Q&A with Broadway Diva Kelli O’Hara

Kelli O'Hara 2016

I wish I could say I’ve seen every one of Kelli O’Hara’s Broadway roles, but I’ve done pretty well — five out of ten, including very memorably Nellie Forbush in South Pacific, Babe in Pajama Game, and Clara in Light in the Piazza. I also saw her as Ella in Bells are Ringing at Encores in New York.

From this list, you will have deduced (if you didn’t know already) that O’Hara is a musical theater star. This is certainly true — her blue-chip soprano is one of the most beautiful voices around, and in fact, O’Hara’s early training was in opera, and she was a Met competition winner.

But her voice is only part of the story. For me, her greatest distinction lies in her ability to find the emotional underpinnings of a character with unerring, luminous honesty. This can be quite a revelation — maybe most of all in Pajama Game, where in the quiet conversational scenes with co-star Harry Connick, Jr., O’Hara made me think I was watching a play by Inge or even Tennessee Williams. By all accounts, her Tony winning performance as Anna in The King and I was as notable for her acting as her singing. (O’Hara’s non-musical roles include Regan in King Lear at the New York Public Theatre.)

On Tuesday, June 14, O’Hara will appear at the Merriam Theater in an evening with funnyman and unofficial Mayor of Broadway, Seth Rudetsky. In some ways, they’re a union of opposites – the Oklahoma-born O’Hara exudes Midwestern sincerity, while Rudetsky is famous for his sly, motor-mouthed insider-ness. But Rudetsky has major musical chops as both composer and pianist – so the evening, promising “comedy and song,” ought to deliver on both fronts.

In a phone conversation, we start there.

Tell me about working with Seth Rudetsky.
We make an interesting pair – he’ll bring the levity, but he makes me want to be funny. I feel more relaxed with him. We’ve known each other forever, more than 15 years – we walk our dogs together. So I’m excited to see this evening take shape, especially since we don’t do this all the time. We’ll be two artists improvising off each other.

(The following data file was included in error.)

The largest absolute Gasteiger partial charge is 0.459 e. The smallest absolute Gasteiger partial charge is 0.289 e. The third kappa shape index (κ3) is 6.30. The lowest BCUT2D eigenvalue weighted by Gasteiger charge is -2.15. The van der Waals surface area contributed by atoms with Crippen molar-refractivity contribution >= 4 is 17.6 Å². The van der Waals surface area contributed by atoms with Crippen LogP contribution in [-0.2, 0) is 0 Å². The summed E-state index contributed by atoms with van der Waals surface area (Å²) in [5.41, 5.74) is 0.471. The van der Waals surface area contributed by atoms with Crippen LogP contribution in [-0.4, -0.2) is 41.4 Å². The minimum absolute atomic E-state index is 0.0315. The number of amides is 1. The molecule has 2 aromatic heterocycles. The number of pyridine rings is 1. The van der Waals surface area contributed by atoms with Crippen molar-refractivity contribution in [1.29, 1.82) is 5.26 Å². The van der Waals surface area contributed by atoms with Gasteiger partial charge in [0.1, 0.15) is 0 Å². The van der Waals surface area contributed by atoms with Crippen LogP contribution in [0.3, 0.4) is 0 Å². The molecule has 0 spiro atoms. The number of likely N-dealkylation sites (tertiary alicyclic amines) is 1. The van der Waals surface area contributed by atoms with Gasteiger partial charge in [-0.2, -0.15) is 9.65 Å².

What will we hear you do… or should it be a surprise?
Yes, let’s keep it a surprise. I sent Seth my music, and I let him pick. We’ll perform songs and talk about them. His choices are really fun. One piece we always do is “They Don’t Let You in the Opera (If You’re a Country Star).” But on the other end of the spectrum, he’s worked on the music for Light in the Piazza.

Speaking of opera, you started there. Did you make a conscious decision to move to musical theater?
Very much a conscious choice. As a kid, I sang whatever someone gave me to do — country, church music — but my voice was always naturally high; I wasn’t a rock singer or belter. My college voice teacher, Florence Birdwell, heard that quality, and trained me, and everything fell into place. I fell in love with opera — but I also knew I wanted to be an actor who sings. After my Met competition, I had a choice to make, and she helped me. She said, “You have to follow your heart.” So I moved to New York — I knew I wanted to do that — and began studying at the Lee Strasberg Institute.

Do you adjust your vocal technique for musical theater?
I’ve always thought you sing with one voice, but while keeping your core technique, you do change the style. I think I’ve adjusted my voice each time I do a new role — and I welcome that, I love it. I’ll always try to use my voice in different ways. I think if I had to sing in only one way, I’d be done.

Do you have dream roles for the future?
When I was in college, I sang the Queen of the Night, which was very high — it was a dream role at the time, and used everything I had. For the future? You know, I’m really looking to be surprised. When I did Bridges of Madison County, Jason Robert Brown — whom I’ve always admired — wrote for me in a way that really presented me with some of the most thrilling material I’ve had. That was a wonderful surprise — I’m hoping for that kind of surprise again.


Kelli O’Hara and Seth Rudetsky will appear on Tuesday, June 14 at the Merriam Theatre as part of the Kimmel Center’s Broadway Concert series. For more information, visit the website.

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